Yet the first ring simply stoked his hunger for a second and a third. Every night during the week before Super Bowl XXXIX, Brady insisted on sitting down with offensive coordinator Charlie Weis and going over the game plan for the Eagles. His passion for preparation, Weis complained half-jokingly, was making Brady a pain in the butt.
"Every game, you're playing for perfection," says offensive tackle Matt Light. "That's what Tom's doing, and it trickles down to everybody else."
There is always another film clip to watch, another bit of strategy to discuss, another technique to perfect. "He is hard to coach," concedes Belichick, "because he is so well-prepared and knows his job so thoroughly that you have to be prepared just to deal with him on his level."
Zen master's giftEight years of compulsive fine-tuning have made Brady a master of his craft. No quarterback in the game has his evolved awareness of time and space; none is better at sorting out multiple options and executing decisions.
"The things he does amaze me," says Jimmy Johnson, who coached the Cowboys to consecutive Super Bowl triumphs in the early '90s. "I talk to Bradshaw and I always preface it by saying, 'Now Terry, I know how great you were, but . . . ' Tom Brady is so knowledgeable about the offense and where the open receivers are. Back in the shotgun, which is so beneficial for him, he is able to get rid of that football even with a free rusher."
Brady has a Zen master's gift for slowing down and simplifying a rapid and chaotic environment. "He's calm in the pocket," says Giants quarterback Eli Manning. "He has a great feel for how much time he has. He's never thrown off. He's fun to watch."
And maddeningly difficult to catch, particularly with a formidable line protecting him. "Tom's back there moving like he's on ice skates," testifies New York defensive end Michael Strahan, who'll be trying to prevent Brady from doing quadruple toe loops Sunday. "He knows how to glide and how to turn."
More importantly, Brady can perform under extreme pressure. From the time he led his mates down the field for the game-ending field goal that beat the Rams for New England's first Super Bowl triumph, he has been able to keep the chains moving while the clock is ticking, just as Montana could.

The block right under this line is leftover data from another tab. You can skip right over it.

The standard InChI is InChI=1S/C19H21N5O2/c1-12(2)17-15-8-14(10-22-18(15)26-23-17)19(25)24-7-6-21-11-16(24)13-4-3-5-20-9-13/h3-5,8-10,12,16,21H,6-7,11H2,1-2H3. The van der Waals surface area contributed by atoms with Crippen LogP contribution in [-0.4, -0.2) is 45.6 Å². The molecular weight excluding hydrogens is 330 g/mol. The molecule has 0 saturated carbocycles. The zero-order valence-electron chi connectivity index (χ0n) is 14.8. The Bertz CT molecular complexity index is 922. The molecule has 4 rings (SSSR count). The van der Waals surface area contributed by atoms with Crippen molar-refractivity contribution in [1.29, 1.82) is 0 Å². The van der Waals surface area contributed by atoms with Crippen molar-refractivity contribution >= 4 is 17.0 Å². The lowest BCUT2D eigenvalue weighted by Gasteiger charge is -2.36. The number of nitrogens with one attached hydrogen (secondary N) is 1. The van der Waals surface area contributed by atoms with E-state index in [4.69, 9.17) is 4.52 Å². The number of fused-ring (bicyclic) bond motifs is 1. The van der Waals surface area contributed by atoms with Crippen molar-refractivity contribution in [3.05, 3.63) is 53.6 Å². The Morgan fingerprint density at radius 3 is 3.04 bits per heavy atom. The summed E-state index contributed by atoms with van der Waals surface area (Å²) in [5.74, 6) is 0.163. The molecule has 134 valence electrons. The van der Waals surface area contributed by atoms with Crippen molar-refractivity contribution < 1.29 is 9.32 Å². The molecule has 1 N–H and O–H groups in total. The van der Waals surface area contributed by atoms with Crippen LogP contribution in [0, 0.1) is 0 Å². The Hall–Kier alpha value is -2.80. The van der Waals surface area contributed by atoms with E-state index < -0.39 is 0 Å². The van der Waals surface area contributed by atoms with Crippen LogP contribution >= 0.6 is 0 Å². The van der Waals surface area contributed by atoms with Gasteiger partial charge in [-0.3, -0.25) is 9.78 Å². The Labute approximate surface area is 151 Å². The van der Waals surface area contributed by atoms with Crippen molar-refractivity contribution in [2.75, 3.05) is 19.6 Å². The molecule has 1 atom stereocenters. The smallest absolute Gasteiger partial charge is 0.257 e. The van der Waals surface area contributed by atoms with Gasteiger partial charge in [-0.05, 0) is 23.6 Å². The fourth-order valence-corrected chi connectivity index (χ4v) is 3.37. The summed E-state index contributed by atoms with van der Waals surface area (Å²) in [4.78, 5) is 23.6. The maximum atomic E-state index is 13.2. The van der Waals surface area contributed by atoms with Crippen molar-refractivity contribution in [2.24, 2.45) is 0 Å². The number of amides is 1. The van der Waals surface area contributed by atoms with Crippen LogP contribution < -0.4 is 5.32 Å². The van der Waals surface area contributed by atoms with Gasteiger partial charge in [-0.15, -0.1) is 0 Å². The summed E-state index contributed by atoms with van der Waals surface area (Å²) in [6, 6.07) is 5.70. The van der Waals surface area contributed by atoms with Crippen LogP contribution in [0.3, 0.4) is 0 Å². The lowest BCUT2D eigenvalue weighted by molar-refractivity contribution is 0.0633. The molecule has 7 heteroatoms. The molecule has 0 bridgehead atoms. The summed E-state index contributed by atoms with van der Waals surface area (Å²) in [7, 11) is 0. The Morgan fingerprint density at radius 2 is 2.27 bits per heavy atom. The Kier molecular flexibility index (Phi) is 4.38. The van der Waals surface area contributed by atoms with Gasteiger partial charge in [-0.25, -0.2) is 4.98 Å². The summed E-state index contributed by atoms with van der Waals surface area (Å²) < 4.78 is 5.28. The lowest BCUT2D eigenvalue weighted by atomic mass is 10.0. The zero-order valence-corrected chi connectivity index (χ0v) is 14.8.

"Through the course of a game, players start to panic," says Moss. "When it comes down to the nitty-gritty, nail-biting time, Tom has been a player. To be able to show that much poise and not show a lot of emotion . . . "
The immortals in the pantheon - Bart Starr, Johnny Unitas, Joe Namath, John Elway, Bradshaw, Montana and the rest - all had that unflappability, especially when the stakes were highest. If Unitas invented the two-minute drill, Brady has turned it into a fine art. He has played beat-the-clock twice at the Super Bowl and won both times.
By now, his teammates' belief in him and respect for him is absolute. "By any measurement he's a superstar, and yet every guy in that locker room has a piece of him," says Aikman. "Tom makes himself accessible to every guy. There are times when quarterbacks, when they reach the level Tom has reached, without even trying, can alienate themselves from the rest of the team. He's not done that."
Possibly because, even after three titles and two Super Bowl MVP trophies, Brady doesn't believe that he's yet at that level. "I've got a long way to go for that," he was saying this week. "I've still got a lot of playing left. I'm not done."
Montana was 33 when he won his fourth title. Bradshaw was 31. Brady is only 30. He's healthy and he's playing for the same coach in the same system with a better team than he started with. By the time he's done, he may need a thumb-sized ring.
For now, though, the guy who was a toddler when Bradshaw won his last one and hadn't started school when Montana won his first is content just to be mentioned in the same sentence.
"It's a great bond that you have with people who you've shared experiences with, and more so than anything, people who I looked up to when I was younger," Tom Brady says. "Now I have some things in common, and that's probably the best thing about it."
John Powers can be reached at firstname.lastname@example.org.